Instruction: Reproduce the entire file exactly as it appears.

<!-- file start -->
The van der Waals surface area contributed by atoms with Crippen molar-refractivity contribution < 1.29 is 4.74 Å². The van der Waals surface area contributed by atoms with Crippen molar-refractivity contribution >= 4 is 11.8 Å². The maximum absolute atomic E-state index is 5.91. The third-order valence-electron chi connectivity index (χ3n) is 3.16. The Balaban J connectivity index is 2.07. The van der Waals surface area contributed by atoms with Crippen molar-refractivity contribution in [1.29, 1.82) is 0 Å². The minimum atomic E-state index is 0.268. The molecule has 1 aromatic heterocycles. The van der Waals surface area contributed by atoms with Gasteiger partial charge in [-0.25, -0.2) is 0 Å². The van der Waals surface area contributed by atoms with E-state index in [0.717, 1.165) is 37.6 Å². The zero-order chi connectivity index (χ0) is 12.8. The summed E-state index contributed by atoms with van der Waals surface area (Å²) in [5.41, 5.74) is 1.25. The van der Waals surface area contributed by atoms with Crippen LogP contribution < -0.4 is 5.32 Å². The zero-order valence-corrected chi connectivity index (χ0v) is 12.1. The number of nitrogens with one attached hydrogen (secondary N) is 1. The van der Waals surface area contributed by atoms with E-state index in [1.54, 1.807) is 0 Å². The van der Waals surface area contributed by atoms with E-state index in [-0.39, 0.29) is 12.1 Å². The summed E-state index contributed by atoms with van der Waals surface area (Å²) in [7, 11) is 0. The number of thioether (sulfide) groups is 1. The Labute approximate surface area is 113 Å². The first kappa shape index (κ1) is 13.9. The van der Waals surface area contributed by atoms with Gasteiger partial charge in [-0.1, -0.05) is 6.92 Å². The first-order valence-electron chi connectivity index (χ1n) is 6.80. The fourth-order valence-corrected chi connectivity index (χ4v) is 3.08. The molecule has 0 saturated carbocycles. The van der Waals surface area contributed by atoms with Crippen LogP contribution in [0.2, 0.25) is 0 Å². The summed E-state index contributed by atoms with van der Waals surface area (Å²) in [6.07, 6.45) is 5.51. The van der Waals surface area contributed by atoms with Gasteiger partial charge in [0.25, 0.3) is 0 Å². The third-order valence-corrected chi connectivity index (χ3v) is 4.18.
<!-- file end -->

The van der Waals surface area contributed by atoms with Crippen molar-refractivity contribution < 1.29 is 4.74 Å². The van der Waals surface area contributed by atoms with Crippen molar-refractivity contribution >= 4 is 11.8 Å². The maximum absolute atomic E-state index is 5.91. The third-order valence-electron chi connectivity index (χ3n) is 3.16. The Balaban J connectivity index is 2.07. The van der Waals surface area contributed by atoms with Crippen molar-refractivity contribution in [1.29, 1.82) is 0 Å². The minimum atomic E-state index is 0.268. The molecule has 1 aromatic heterocycles. The van der Waals surface area contributed by atoms with Gasteiger partial charge in [-0.25, -0.2) is 0 Å². The van der Waals surface area contributed by atoms with E-state index in [0.717, 1.165) is 37.6 Å². The zero-order chi connectivity index (χ0) is 12.8. The summed E-state index contributed by atoms with van der Waals surface area (Å²) in [5.41, 5.74) is 1.25. The van der Waals surface area contributed by atoms with Crippen LogP contribution < -0.4 is 5.32 Å². The zero-order valence-corrected chi connectivity index (χ0v) is 12.1. The number of nitrogens with one attached hydrogen (secondary N) is 1. The van der Waals surface area contributed by atoms with E-state index in [1.54, 1.807) is 0 Å². The van der Waals surface area contributed by atoms with E-state index in [-0.39, 0.29) is 12.1 Å². The summed E-state index contributed by atoms with van der Waals surface area (Å²) in [7, 11) is 0. The number of thioether (sulfide) groups is 1. The Labute approximate surface area is 113 Å². The first kappa shape index (κ1) is 13.9. The van der Waals surface area contributed by atoms with Gasteiger partial charge in [-0.1, -0.05) is 6.92 Å². The first-order valence-electron chi connectivity index (χ1n) is 6.80. The fourth-order valence-corrected chi connectivity index (χ4v) is 3.08. The molecule has 0 saturated carbocycles. The van der Waals surface area contributed by atoms with Crippen LogP contribution in [0.2, 0.25) is 0 Å². The summed E-state index contributed by atoms with van der Waals surface area (Å²) in [6.07, 6.45) is 5.51. The van der Waals surface area contributed by atoms with Gasteiger partial charge in [0.25, 0.3) is 0 Å². The third-order valence-corrected chi connectivity index (χ3v) is 4.18.